Diocese of Brooklyn Hit with 10 New Lawsuits under Child Victims Act
By Elizabeth Rosner and Ebony Bowden
New York Post
September 10, 2019
Three newly-accused clergymen were named in a batch of sexual abuse lawsuits filed against the Diocese of Brooklyn on Monday in Brooklyn civil court.
The victims filed 10 separate suits under New York State’s new Child Victims Act, claiming they were repeatedly sexually abused by Catholic clergy in Brooklyn between the 1950s and 1980s.
Father Patrick Fursey O’Toole, Friar Rudolph Manozzi and Brother Julio Ortiz were newly accused of engaging in “unpermitted sexual contact” with the altar boy victims, according to court docs.
Both O’Toole and Manozzi are dead. Ortiz’s whereabouts are unknown.
O’Toole is accused of abusing an altar boy over a 9-year period in the 1980s at the now-demolished St. Ann’s Church, formerly in Brooklyn, when he was aged 9 to 18.
Manozzi’s victim said the priest molested him when he was a 10-year-old parishioner at Our Lady of Peace in Gowanus in 1953. Ortiz is accused of abusing an altar boy aged 11 at now-closed St Peter’s Our Lady of Pilar Church in Cobble Hill in 1976.
The 10 John Does who brought the suits allege the diocese acted negligently by failing to protect them and are seeking unspecified damages. The men claim they were sexually abused as boys, their ages ranging from 8 to 18 when the alleged abuse occurred.
Father Harold T. Cox, Father Thomas J. O’Rouke, Brother Richard Pinke, Father Michael C. Conroy, Father James T. Smith, Thomas Cullen, Brother Alphonsus Maher and Brother Masseo Butteri are also among the accused.
At a Tuesday press conference held by two Manhattan law firms representing the victims, survivor Tom Davis accused the Diocese of Brooklyn of protecting his alleged abuser who is alive and working as a vicar in Queens.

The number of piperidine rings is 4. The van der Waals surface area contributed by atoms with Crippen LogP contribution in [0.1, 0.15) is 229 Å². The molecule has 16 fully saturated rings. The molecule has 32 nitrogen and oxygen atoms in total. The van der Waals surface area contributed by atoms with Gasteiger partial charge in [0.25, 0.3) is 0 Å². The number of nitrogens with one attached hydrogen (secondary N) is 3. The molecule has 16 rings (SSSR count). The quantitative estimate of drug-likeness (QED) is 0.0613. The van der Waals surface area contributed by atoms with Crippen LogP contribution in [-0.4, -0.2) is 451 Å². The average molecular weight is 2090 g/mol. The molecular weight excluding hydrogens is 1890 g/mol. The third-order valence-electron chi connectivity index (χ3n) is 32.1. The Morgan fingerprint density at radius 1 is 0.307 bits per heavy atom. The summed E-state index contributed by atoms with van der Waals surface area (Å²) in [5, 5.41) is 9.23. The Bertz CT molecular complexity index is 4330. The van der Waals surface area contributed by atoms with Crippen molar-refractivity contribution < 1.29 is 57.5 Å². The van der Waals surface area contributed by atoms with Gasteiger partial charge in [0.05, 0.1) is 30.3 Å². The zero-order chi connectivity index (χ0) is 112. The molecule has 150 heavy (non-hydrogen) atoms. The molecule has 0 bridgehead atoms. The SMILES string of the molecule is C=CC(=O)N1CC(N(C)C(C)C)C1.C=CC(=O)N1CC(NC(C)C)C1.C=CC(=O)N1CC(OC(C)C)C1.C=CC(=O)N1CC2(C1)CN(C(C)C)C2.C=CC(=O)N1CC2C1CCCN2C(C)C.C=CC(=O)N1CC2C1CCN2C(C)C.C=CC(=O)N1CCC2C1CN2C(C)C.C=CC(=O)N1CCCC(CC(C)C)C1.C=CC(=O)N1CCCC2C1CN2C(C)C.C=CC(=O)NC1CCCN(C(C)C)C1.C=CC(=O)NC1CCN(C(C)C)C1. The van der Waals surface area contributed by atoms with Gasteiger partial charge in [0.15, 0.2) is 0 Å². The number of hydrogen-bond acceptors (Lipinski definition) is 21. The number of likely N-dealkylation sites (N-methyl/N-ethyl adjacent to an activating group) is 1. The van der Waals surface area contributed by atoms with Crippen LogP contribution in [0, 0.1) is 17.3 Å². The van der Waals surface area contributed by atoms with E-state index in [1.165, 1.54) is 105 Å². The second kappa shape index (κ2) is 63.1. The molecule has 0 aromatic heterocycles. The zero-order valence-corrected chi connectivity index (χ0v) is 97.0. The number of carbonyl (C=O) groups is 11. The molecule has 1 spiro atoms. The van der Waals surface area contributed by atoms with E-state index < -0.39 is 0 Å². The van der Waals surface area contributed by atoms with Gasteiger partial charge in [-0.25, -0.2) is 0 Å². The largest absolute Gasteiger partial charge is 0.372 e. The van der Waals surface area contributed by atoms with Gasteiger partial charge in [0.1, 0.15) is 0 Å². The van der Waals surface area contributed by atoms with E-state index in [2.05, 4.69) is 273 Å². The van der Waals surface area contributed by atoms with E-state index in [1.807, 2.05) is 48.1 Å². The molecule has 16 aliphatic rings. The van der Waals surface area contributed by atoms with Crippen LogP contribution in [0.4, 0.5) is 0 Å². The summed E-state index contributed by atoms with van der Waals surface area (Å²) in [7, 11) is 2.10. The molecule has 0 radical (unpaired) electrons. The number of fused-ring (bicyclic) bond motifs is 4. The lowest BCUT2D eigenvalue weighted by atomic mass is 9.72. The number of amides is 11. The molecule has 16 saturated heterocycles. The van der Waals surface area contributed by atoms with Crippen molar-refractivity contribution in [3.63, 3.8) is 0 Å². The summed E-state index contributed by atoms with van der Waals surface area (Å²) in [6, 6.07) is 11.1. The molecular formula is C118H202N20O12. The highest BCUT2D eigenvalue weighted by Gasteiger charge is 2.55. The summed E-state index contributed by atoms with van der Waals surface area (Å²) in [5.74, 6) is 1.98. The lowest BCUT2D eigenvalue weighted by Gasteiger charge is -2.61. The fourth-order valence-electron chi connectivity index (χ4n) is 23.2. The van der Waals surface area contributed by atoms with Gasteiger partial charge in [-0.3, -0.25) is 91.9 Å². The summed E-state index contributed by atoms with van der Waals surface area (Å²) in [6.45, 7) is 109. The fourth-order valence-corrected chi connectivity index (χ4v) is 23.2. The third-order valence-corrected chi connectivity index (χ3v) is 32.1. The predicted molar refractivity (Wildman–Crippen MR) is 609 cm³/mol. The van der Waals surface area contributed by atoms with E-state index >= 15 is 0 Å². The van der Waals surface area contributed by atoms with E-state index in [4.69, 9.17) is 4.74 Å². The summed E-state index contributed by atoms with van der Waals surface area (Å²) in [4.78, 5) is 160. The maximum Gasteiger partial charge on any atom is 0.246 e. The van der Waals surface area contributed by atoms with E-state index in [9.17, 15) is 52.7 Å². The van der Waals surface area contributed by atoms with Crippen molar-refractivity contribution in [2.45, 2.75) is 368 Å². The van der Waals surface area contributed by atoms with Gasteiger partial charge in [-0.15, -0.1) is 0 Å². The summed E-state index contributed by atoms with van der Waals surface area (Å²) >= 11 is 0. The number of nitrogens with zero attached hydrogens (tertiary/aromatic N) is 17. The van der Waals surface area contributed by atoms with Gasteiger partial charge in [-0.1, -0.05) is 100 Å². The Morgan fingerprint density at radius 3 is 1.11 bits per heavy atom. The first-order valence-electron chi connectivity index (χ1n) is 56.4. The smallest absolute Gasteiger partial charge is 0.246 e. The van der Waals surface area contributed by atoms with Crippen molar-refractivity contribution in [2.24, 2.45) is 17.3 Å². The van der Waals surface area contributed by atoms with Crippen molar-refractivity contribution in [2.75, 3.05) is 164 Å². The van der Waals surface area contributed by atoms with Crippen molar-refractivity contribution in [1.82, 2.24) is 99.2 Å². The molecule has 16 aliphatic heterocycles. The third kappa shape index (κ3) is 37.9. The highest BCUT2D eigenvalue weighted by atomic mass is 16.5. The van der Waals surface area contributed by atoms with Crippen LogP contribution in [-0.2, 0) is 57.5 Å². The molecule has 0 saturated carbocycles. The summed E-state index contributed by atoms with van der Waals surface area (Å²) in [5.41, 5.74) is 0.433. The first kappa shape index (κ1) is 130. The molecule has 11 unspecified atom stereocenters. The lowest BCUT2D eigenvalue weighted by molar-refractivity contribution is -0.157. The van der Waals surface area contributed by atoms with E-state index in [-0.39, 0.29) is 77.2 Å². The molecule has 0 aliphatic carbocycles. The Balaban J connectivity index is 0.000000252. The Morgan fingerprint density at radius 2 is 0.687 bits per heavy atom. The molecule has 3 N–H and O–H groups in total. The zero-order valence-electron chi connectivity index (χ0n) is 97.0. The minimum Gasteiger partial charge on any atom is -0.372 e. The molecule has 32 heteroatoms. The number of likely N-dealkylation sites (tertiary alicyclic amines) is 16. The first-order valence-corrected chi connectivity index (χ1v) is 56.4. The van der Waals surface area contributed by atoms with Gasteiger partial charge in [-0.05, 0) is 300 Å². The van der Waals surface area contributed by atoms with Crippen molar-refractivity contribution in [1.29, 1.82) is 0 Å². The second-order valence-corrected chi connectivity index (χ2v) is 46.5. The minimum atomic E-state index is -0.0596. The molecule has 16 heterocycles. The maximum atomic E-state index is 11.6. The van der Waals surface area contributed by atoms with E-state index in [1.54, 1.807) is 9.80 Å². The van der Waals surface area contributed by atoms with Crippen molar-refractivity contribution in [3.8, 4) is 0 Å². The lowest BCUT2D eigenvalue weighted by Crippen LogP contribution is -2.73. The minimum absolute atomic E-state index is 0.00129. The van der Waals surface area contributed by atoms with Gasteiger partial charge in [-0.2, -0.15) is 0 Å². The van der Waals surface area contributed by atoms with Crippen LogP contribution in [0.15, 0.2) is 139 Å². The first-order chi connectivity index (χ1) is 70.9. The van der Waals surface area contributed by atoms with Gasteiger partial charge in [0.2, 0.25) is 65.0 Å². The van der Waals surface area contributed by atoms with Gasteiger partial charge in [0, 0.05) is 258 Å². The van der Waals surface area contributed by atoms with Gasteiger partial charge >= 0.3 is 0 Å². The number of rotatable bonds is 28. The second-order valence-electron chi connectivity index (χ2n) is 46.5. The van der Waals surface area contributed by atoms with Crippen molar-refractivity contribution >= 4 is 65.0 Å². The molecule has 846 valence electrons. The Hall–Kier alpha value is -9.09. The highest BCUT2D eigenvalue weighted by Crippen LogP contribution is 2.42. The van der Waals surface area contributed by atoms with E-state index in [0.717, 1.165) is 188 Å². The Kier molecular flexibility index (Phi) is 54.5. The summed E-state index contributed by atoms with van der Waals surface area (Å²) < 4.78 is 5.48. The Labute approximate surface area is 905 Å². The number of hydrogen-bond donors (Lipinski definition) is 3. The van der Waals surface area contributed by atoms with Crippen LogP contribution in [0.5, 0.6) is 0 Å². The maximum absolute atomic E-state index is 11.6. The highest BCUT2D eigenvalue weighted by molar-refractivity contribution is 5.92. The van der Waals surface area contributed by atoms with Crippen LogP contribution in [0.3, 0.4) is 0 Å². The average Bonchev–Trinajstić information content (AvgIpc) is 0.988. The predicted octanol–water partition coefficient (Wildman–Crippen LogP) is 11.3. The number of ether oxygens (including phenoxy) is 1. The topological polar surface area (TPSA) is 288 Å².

Davis said he was repeatedly molested as a teen by Father Otto Garcia in the 1970s and called on other victims to come forward.
Now aged 61, Davis said he went to the Catholic diocese in 2016 with the allegations but claimed an investigation took two days and was “basically swept under the rug.”
“Anybody else out there: it’s not too late to step forward. Stand up to these monsters like I have. Please,” Davis said. “I’ve lived with that for over 45 years without telling anybody.”
“[Garcia] was able to pick me up as a prime victim because my parents were very involved in the church and I wouldn’t think they’d believe me. I never said anything until my parents passed,” he said.
Garcia is still working as the Parochial Vicar at the Church of St. Teresa in Woodside. His attorney Dino Amoroso said authorities had cleared Garcia of any wrongdoing.
“Previously Mr. Davis made these allegations to the DA’s office, they dismissed it and closed the complaint out. The dioceses review board received it and threw it out,” Amoroso told The Post.
A spokeswoman for the Diocese of Brooklyn said an independent investigation chaired by Joseph Esposito, a retired NYPD Chief of Department, found the allegations against Garcia were unfounded.
“The Diocese of Brooklyn works to eradicate sexual abuse every day, and we take issue with Mr. Anderson’s claims that we have swept this case under the rug,” she said.
The Diocese has “instituted the most aggressive policies when it comes to child protection,” she said, conducting initial and ongoing background checks on all employees and volunteers and requires age-appropriate sexual abuse awareness training for any adults who work with children.
The state’s Child Victims Act opened a one-year window for victims of child sex abuse to file civil lawsuits against their abusers, regardless of when the alleged abuse occurred, waiving the statue of limitations.
More than 100 lawsuits were filed just minutes after the legislation went into effect on Aug. 14.